You have workers who need to upgrade their skills. You are also running “lean and mean”, and can’t afford to have folks away from the job for training. So what do you do?
Far too many companies face this dilemma. Managers know that training is required to remain competitive; some are even aware of how poorly Canadian companies compare on average with our trading partners. But what can they do about it?
For starters, the answer isn’t to do nothing and hope the problem will go away. If anything, the research suggests that skills gaps widen over time and company performance (i.e. profitability and competitiveness) suffers.
Faced with this, any of a number of flavours of on-job-training (OJT, “buddy training”, mentoring) become the preferred method of training delivery. OJT is defined as:
“Training to transfer skills from experienced incumbents to inexperienced employees in ‘live’ environments.”
It makes sense: if you have workers who know how to do a job, let them teach it to their less-skilled counterparts, on the actual tools, equipment, and processes. And at virtually no cost. A perfect solution. But hold on. Before rushing into OJT, remember the following “truisms”:
OJT isn’t without cost: you will lose some efficiency because your best people aren’t doing the work while training is occurring. Depending on the process, you can expect more mistakes and lower quality as trainees learn a new task. This brings us to our next point:
Remember that the trainees are working on products and/or services that are destined for your customers. And you don’t want the mistakes your trainee makes to be the ones that reach your customers. Your safety, quality, productivity and cost standards are no less important just because you’re training a new employee: be careful about what you use as a training opportunity.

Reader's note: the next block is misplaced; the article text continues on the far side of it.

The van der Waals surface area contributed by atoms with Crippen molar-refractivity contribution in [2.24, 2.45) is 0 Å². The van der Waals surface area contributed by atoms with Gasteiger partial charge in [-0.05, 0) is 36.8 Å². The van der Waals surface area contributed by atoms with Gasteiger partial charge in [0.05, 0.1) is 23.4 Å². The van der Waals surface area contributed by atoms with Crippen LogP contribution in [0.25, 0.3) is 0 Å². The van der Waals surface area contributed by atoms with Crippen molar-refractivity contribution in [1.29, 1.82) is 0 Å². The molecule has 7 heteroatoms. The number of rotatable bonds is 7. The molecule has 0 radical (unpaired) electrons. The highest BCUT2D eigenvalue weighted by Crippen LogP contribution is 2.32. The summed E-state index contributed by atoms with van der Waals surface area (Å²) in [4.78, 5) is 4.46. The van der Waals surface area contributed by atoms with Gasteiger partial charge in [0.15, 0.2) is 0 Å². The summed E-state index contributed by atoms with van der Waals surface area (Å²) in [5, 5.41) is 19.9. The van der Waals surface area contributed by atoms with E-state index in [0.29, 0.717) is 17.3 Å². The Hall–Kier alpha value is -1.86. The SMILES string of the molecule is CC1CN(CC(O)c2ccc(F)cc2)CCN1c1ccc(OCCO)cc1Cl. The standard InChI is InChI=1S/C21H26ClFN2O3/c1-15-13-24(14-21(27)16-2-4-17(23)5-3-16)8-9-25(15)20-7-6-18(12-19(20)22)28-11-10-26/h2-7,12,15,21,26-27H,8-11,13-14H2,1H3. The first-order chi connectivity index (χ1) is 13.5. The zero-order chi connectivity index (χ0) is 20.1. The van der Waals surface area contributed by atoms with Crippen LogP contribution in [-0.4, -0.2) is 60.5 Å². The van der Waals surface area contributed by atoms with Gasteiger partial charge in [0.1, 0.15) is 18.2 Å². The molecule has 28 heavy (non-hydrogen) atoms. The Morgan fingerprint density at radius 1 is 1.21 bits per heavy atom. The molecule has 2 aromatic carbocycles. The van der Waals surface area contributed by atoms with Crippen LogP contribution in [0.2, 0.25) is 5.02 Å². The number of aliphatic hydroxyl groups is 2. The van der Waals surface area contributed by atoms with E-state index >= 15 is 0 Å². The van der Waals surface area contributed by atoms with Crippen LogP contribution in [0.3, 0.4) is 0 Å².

With those caveats in mind, start looking around. What tasks are amenable to an OJT approach to training? Far too many OJT programs are ineffective because they are:
- Improperly planned
- Not based on objectively measured skills and competencies
- Poorly executed
- Not structured enough to ensure skill and knowledge transfer
At the risk of sounding like a broken record, understanding the critical skills and knowledge is vital to successful skill and knowledge transfer. Front-end analysis to determine what needs to be taught is vital.
Then, you need to break those critical skill and knowledge components into bits that can be taught very quickly: usually no more than 20 or 30 minutes at a time.
Next, you need to find someone who can effectively deliver the training. A good coach is vital for an OJT program to be successful. Just because someone is good at their job doesn’t mean they can teach it to someone else. Few elite athletes make really effective coaches: most of the better coaches toiled for years as minor leaguers or “role players”. A good coach combines excellent job skills and a passion for the work with a genuine willingness to transfer those skills to others. An eye for detail and a structured methodical approach complete the package.
Once the coach is selected and the jobs/tasks are identified, it is time to design the actual training sessions. They must be to the point, objectives must be laid out, the trainee must know what they will be able to do once the session is complete, and why they should care. Safety, quality and cost standards must be maintained. Productivity may have to wait until a certain skill level is achieved.
Finally, the project needs structure and follow-up. The progress of the trainee and the acquired skill levels must be documented. The use of a tracking form for each module of training, and some objective measure of the transfer of skills and knowledge must be incorporated, or OJT has a tendency to become a “show and tell” session and a vehicle for delivering the instructors’ favourite “war stories”.
If a company doesn’t have the time or expertise to design an effective OJT system, the use of an outside consultant can greatly expedite the process. (See previous article on How To Manage An Engagement, for tips on doing this effectively).
On-Job-Training isn’t the only way to train employees, but for today’s lean, fast-paced organizations, it fulfills a critical need for upgrading skills when a company “can’t afford” conventional instructor-led training. If done properly, it is one of the most effective ways of ensuring that real-world skills are transferred in a real-world setting.